I’d like to use this “Author Spotlight” to introduce you to a fellow first time author Catherine Osornio. Catherine and I met at a recent education event in the Orange County area and I think you will enjoy meeting her.
Here is Catherine’s bio:
An avid reader since the age of five, Catherine Osornio never considered writing as a potential career until several years ago. While helping a friend develop her writing skills, Catherine was bit by the writing bug and hasn’t stopped since. Her work includes over 90 short stories for a private school’s early reader program, fiction and nonfiction stories and articles for Clubhouse Jr. Magazine, and numerous inspirational articles for a women’s newsletter. “The Declaration of Independence from A to Z” is her first published book.
What was your road to publication?
Although I had several articles and stories published in newsletters, magazines, etc. since beginning my writing career in 2003, I had only a pile of rejection letters to show for my manuscript submissions for picture books and middle grade readers. Back in 2007, my writers’ group decided to hold a “Book in a Month Challenge” where we had to write a book in a month. I took on the challenge, picked alphabet books for my genre, and then researched to find a publisher who was currently accepting unsolicited manuscripts.
After finding Pelican Publishing Company, I noticed they carried holiday alphabet books, but none on the Fourth of July. I studied the format Pelican used for their other alphabet books, followed that format to create my own manuscript about the holiday, and then sent that in. Several weeks later, I received an email stating they liked the manuscript, but wanted an emphasis on the Declaration itself. I took 3 months to research the topic, rewrote my manuscript, and then sent that one in. I heard back from Pelican about 7 weeks later saying they liked the manuscript and were sending me a contract. The book, The Declaration of Independence from A to Z, came out in January 2010.
Can you tell me a bit about your writing process? Do you plot or not?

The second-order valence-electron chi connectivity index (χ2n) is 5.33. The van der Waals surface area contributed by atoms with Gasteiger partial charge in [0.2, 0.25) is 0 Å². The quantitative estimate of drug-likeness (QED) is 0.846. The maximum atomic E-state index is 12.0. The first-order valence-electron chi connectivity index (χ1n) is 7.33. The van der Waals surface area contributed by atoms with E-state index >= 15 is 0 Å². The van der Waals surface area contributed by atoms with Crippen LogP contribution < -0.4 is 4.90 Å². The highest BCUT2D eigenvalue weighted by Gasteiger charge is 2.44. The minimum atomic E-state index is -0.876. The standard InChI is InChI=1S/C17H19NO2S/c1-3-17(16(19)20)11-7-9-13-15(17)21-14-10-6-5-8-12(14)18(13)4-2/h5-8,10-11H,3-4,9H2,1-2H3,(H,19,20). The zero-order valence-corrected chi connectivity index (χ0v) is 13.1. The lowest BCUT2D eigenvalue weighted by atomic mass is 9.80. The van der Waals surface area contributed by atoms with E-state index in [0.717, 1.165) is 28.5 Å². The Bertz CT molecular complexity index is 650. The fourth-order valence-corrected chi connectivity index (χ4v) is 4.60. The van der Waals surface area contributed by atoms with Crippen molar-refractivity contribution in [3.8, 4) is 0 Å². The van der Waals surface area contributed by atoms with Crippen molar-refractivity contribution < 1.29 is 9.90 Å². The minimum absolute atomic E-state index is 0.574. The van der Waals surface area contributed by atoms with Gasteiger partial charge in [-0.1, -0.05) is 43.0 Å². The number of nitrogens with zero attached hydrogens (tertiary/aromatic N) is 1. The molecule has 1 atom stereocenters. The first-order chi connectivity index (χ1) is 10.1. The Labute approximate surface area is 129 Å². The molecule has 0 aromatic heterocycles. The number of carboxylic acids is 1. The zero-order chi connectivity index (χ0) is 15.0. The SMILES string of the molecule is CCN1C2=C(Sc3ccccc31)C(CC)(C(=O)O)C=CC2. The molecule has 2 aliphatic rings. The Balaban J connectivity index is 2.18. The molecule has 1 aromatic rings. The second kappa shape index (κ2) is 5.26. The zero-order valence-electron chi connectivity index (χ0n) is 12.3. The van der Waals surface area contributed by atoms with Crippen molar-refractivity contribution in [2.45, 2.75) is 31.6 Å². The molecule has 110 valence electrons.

It really depends on the project. Mostly I come up with an idea, do any research (if needed), and then start to write. If it’s a big project, like writing up a book proposal, I will create a rough outline. But mostly I let the story or idea develop in my mind.
Are you working on any new projects that you can tell us about?
I’m working on a middle grade mystery series and a YA novel that I hope to find a home for. I have a friend who is co-authoring these projects with me, so the process takes a little longer than normal since input is needed for rewrites, etc.
Describe your studio or usual work space for us.
My official work space is a desk in the corner of my living room. At this time it’s a bit messy since my kids like to use it as well for homework and computer games. I do have a laptop I use often, especially when the kids are using my main computer. I like the flexibility of the laptop, where I can go just about anywhere to write, but I still need my main computer for certain functions my laptop can’t handle.
What profession other than your own would you like to attempt?
I like to draw cartoons. I sometimes joke about making my own political cartoons since my kids are always telling me “Mom, you could do better than that!” when we read some of the online ones together.
What’s one thing that most people don’t know about you?
I have a bachelors of arts in cinema where my emphasis was on cinematography.
How do you juggle being a writer and a mom?
I used to homeschool, so I know how valuable any writing time needs to be. Now that my kids are in school, I use the time they are away to write. Sometimes things overlaps a bit, particularly if I have a very close deadline, but I try to keep my writing time separate as much as possible.
How would you describe your experience as a first time author?
Fun. Exciting. Unbelievable. Scary. It’s hard not knowing what to expect, especially at signings. Will anyone show up? Thankfully they have.
We here at Writing on the Sidewalk tend to procrastinate with our writing, where do you fit in Procrastinator or Proactive?
I probably lean more toward Proactive than Procrastinator, although lately that has depended on how tired I’ve been taking care of my family. I do much better if I have a deadline because I always shoot for getting assignments finished at least a week ahead. That sense of urgency helps me to organize my time more productively.
Writing on the Sidewalk